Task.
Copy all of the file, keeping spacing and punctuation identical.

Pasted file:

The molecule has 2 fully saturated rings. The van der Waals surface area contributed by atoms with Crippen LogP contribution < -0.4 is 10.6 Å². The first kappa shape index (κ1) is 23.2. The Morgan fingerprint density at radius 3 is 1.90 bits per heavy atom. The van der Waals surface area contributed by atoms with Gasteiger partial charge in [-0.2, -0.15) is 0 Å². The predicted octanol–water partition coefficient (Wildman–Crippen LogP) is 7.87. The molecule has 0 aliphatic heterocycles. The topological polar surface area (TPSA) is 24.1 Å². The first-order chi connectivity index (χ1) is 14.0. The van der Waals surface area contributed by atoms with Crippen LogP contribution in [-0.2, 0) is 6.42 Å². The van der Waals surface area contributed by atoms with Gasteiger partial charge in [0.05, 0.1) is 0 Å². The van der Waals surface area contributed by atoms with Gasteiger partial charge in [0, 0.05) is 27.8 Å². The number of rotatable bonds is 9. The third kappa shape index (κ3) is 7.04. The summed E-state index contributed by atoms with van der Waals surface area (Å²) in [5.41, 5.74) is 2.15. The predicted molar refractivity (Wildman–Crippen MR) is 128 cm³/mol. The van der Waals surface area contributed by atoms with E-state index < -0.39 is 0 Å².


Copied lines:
The molecule has 2 fully saturated rings. The van der Waals surface area contributed by atoms with Crippen LogP contribution < -0.4 is 10.6 Å². The first kappa shape index (κ1) is 23.2. The Morgan fingerprint density at radius 3 is 1.90 bits per heavy atom. The van der Waals surface area contributed by atoms with Gasteiger partial charge in [-0.2, -0.15) is 0 Å². The predicted octanol–water partition coefficient (Wildman–Crippen LogP) is 7.87. The molecule has 0 aliphatic heterocycles. The topological polar surface area (TPSA) is 24.1 Å². The first-order chi connectivity index (χ1) is 14.0. The van der Waals surface area contributed by atoms with Crippen LogP contribution in [-0.2, 0) is 6.42 Å². The van der Waals surface area contributed by atoms with Gasteiger partial charge in [0.05, 0.1) is 0 Å². The van der Waals surface area contributed by atoms with Gasteiger partial charge in [0, 0.05) is 27.8 Å². The number of rotatable bonds is 9. The third kappa shape index (κ3) is 7.04. The summed E-state index contributed by atoms with van der Waals surface area (Å²) in [5.41, 5.74) is 2.15. The predicted molar refractivity (Wildman–Crippen MR) is 128 cm³/mol. The van der Waals surface area contributed by atoms with E-state index < -0.39 is 0 Å².